Credit: A24
by Joshua Bogatin Featured Film Horizon Line

Problemista — Julio Torres

March 25, 2024

“Toys are too preoccupied with fun,” Alejandro (Julio Torres) declares in a cover letter to Hasbro during the opening of Torres’ debut feature film Problemista. It’s an amusing way to define Alejandro’s character and sell the film’s offbeat tone, but it’s also a dire philosophy for a film whose main asset is its cute, Gondry-esque penchant for off-kilter fun. In the story of Alejandro’s struggle to find a work sponsor so that he can remain in America and apply for a fellowship at Hasbro, Torres too often tilts the film away from its charming character study and toward a criticism of the U.S. immigration system, which waters down every drop of absurdity with a relentless literalness. When Alejandro finds out he only has 30 days to remain in the U.S., an hourglass in a warehouse gets flipped over; when someone’s time is up, they simply evaporate into thin air; the labyrinthian catch-22s of the immigration system are represented by — wait for it — a giant, Escher-esque labyrinth. Alejandro wants kids to learn life-lessons from his toys, and it’s funny to see him craft slinkies that don’t fall downward and cabbage patch kids with cold-sores, but that doesn’t mean you would ever want to actually play with these products. If only Torres, a natural fabulist with a keen sense of deadpan absurdity, realized how stultifying, patronizing, and boring moralizing can be.

Denied that aforementioned Hasbro fellowship, Problemista finds Alejandro biding his time while working at a cryogenics lab so he can maintain his visa while he waits to apply again. Fired for accidentally unplugging the tank of a frozen artist, Bobby (RZA), he ends up freelancing as an assistant to Bobby’s wife, Elizabeth (Tilda Swinton), in the hopes that she’ll eventually sponsor his visa before his 30-day grace period runs out. Tasked with fixing her filing system and finding a gallery willing to open a show featuring Bobby’s egg-inspired painting, the crux of the film is found in Alejandro’s tumultuous relationship to Elizabeth. A hellishly vicious boss incapable of talking without yelling, Swinton gives Elizabeth an enjoyably hammed-up demonic quality that doesn’t so much as balance Torres’ toned-down affectlessness as pave over it. She is the true star of the show, to a fault, and any emotional resonance the film has comes from her myriad failures as wife, art critic, and human being which Alejandro is constantly trying to both accept and mitigate. His journey, in contrast, feels washed-out and empty next to her layered suffering. His story is a portrait of a struggling artist whose struggles are nothing more than amusing anecdotes on the ladder to success, told by someone who has clearly made it to the other side of failure and can only really think kindly, not too critically, of his outrageous internships and funny, cringe-inducing experiences with Craigslist.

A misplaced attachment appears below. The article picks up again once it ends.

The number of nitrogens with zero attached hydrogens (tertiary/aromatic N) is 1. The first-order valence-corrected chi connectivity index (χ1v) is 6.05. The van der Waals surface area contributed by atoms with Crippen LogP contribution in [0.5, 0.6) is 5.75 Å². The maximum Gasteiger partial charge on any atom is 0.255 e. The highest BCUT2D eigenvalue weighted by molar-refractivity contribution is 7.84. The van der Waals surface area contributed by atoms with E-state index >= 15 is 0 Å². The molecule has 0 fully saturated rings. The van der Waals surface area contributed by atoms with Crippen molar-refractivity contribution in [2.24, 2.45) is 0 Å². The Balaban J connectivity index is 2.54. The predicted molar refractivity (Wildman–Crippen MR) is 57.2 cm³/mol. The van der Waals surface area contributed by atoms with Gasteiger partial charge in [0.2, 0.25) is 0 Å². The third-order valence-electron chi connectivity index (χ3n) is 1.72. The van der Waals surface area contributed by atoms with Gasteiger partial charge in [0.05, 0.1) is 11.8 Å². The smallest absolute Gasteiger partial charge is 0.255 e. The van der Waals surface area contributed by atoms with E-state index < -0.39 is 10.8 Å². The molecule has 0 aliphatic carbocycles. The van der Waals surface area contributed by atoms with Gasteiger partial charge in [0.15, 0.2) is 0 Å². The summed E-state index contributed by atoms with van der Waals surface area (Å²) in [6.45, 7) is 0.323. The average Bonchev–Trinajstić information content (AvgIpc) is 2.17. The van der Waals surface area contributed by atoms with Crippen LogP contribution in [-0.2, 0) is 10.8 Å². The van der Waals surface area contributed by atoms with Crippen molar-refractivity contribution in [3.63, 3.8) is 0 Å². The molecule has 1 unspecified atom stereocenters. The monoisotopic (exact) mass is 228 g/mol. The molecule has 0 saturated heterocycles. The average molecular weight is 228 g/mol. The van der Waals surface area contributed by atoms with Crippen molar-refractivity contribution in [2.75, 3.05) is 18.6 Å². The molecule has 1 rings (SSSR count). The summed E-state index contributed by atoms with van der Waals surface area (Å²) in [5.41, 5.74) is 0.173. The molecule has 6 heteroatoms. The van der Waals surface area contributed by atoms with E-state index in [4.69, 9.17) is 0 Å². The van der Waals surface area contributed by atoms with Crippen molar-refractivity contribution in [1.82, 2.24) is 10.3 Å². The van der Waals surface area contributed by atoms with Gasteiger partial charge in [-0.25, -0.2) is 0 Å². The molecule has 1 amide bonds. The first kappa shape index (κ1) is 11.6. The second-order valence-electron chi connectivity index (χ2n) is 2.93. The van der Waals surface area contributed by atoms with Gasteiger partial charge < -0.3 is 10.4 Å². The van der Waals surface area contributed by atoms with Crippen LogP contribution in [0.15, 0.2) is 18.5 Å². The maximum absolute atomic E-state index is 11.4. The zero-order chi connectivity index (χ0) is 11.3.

Problemista never really questions the ways in which Alejandro buys into the system in the first place, and the major problem with its critique of America, beyond its pervasive literalness, is how easily Torres accepts the system by default. The reason why Alejandro would actually desire to live somewhere so seemingly drab and oppressive is never brought up, let alone questioned, and it’s hard to take seriously Alejandro’s creative struggles when his be-all-end-all metric of success is working for Hasbro. Is there really nothing more artistically or spiritually fulfilling in this life than slaving away as an underling for a mediocre corporation? It’s a depressing vision reeking of capitalist realism and an unintentionally cynical view of the prospects for genuine art in today’s world.

DIRECTOR: Julio Torres;  CAST: Julio Torres, Tilda Swinton, RZA, Isabella Rossellini;  DISTRIBUTOR: A24;  IN THEATERS: March 22;  RUNTIME: 1 hr. 38 min.